Pregnant Women Targeted For H1N1 Vaccine Trials
ROBERT SIEGEL, host:
From NPR News, this is ALL THINGS CONSIDERED. I'm Robert Siegel.
MELISSA BLOCK, host:
And I'm Melissa Block.
The first trial of a new HIN1 swine flu vaccine in pregnant women gets underway this week. The vaccine will be tested on 120 women in their second and third trimesters.
The trial is being run by the National Institute of Allergy and Infectious Diseases, and director Anthony Fauci joins us to talk about it. Welcome to the program.
Dr. ANTHONY FAUCI (Director, National Institute of Allergies and Infectious Diseases): It's good to be here.
BLOCK: We've known that pregnant women are one of the target groups considered at higher risk for HIN1. What is the purpose of this trial? What are you trying to show?
Dr. FAUCI: Well, there are a couple of things. There are some safety studies, which is in the short-term. But as important is to make sure we get the right dose and the right number of doses. So the trial is going to test the standard dose that you generally give with seasonal flu. And twice that dose, given either as a single dose or as two doses separated by 21 days. So we're trying to find out the best way to develop a vaccination program for pregnant women.
BLOCK: You mentioned that one of the goals is to check safety issues. If I'm a pregnant woman, what would convince me that it's safe to be part of this vaccine trial?
Dr. FAUCI: Well, you know, the thing that many people don't appreciate is that this vaccine is really what we call a strain change from the seasonal vaccine, which we have decades of experience with.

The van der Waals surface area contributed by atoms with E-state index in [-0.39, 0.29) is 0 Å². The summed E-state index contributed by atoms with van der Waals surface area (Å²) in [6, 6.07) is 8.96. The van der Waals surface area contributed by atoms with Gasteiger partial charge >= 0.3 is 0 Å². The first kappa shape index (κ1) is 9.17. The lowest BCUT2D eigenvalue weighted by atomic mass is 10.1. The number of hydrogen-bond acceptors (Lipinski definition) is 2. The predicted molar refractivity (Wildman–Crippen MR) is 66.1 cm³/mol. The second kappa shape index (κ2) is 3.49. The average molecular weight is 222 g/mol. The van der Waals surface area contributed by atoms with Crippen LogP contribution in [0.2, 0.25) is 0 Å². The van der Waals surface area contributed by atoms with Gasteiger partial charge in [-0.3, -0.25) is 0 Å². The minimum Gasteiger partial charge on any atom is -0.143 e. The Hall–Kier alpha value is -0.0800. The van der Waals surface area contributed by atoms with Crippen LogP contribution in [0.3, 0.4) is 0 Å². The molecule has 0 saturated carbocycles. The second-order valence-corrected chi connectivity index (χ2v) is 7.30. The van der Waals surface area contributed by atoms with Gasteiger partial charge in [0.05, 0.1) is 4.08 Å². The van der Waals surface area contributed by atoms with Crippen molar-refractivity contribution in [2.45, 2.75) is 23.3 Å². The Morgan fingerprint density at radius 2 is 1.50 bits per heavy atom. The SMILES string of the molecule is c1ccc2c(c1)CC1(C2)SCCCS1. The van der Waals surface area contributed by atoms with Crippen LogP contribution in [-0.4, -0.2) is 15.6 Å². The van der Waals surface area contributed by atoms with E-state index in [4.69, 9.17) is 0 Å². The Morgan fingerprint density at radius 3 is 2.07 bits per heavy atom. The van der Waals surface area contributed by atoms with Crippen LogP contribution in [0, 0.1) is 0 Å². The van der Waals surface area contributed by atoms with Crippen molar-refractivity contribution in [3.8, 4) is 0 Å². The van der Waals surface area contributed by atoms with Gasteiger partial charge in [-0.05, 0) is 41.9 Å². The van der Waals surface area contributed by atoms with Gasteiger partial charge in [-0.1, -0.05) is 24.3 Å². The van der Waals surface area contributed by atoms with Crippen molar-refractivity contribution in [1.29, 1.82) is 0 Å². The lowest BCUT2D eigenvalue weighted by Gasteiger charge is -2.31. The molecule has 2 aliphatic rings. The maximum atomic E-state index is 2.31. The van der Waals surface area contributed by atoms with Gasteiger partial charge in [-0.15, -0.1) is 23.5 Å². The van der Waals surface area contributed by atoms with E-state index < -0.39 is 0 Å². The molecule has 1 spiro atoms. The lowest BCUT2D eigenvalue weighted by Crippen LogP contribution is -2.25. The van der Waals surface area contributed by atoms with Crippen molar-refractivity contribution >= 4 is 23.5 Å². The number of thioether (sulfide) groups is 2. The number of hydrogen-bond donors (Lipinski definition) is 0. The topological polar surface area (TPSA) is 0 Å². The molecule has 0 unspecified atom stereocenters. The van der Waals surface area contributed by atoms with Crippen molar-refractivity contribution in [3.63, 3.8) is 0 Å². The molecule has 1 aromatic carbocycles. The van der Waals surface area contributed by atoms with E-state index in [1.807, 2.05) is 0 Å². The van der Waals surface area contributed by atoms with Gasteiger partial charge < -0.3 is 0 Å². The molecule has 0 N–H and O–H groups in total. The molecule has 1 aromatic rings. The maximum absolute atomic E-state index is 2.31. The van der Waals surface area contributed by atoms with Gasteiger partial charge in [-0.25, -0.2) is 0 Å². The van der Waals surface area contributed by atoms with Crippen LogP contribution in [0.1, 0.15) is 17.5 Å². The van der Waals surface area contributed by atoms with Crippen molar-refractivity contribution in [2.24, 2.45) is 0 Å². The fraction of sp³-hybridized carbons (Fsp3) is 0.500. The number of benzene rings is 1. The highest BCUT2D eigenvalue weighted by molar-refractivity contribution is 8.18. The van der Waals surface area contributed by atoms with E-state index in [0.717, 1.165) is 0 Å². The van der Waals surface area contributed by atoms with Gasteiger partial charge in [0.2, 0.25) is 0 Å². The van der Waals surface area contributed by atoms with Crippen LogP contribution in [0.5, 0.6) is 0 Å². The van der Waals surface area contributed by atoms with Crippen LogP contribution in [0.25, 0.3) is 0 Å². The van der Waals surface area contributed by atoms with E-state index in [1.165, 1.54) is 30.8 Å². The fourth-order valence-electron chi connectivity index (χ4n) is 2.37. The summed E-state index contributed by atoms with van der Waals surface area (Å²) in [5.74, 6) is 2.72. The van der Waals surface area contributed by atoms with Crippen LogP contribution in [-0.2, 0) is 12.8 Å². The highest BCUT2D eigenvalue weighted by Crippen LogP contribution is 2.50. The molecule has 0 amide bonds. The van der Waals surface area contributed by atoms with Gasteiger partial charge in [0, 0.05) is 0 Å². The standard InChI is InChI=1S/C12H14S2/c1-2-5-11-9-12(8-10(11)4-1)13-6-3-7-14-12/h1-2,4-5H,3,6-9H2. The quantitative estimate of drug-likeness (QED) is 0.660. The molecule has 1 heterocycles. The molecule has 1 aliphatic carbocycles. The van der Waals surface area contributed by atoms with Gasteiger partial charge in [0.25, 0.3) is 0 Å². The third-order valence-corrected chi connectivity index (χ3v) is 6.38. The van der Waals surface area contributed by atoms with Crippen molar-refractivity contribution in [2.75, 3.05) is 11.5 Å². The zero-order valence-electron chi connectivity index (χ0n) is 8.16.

BLOCK: Seasonal flu.
Dr. FAUCI: Yeah, seasonal flu vaccine. The seasonal flu vaccine is made by the same companies that are making this HIN1 pandemic flu vaccine. They are the same companies, the same processes, the same types of materials. So there's a track record of really quite good safety for many, many years in a variety of groups, including pregnant women.
BLOCK: You know, Dr. Fauci, I'm just thinking, you know, women - pregnant women are leery of just so many things during their pregnancy: the food they eat, the vaccines they're thinking about getting. I just wonder how you confront people's fears and possible effects since much is unknown about this virus.
Dr. FAUCI: Okay. That's an excellent question - a quite reasonable question. Whenever you talk about any kind of intervention in a pharmaceutical product of any sort, what you do is you balance what we call the risk and the benefit. Pregnant women are at a considerably higher risk for the complications of this pandemic HIN1 flu or of any influenza. In fact, of the deaths that have occurred from serious HIN1 influenza among people in this country, six percent of the deaths are among pregnant women, even though pregnant women comprise only one percent of the population.
BLOCK: Dr. Fauci, why is the risk of serious complications higher in this group of pregnant women?
Dr. FAUCI: Well, the risk of complications is generally two-fold. When women are pregnant their immune system becomes compromised, because the fetus is representing the genes of both the mother and the father. So there's a degree of what we call foreignness to the fetus, so that there would be a tendency to reject something that's foreign.
But Mother Nature, what it does, it allows the immune system of a pregnant woman to adapt itself to be suppressed during the time of pregnancy so that you don't have an immunological rejection of the fetus. That's one of the reasons why.
The other is, particularly in the latter time of the pregnancy, when the mass of the fetus in the abdomen creates a difficulty with the free movement of air in the lungs of women. And women, as you know, during the latter part of pregnancy do not have as good respiratory capacity as someone who is not pregnant. So there are two reasons from a physiological standpoint why women might be and are in reality at a greater risk for the complications of influenza.
BLOCK: Dr. Fauci, thank you very much.
Dr. FAUCI: You're quite welcome.
BLOCK: That's Dr. Anthony Fauci. He's director of the National Institute of Allergy and Infectious Diseases at the National Institutes of Health.
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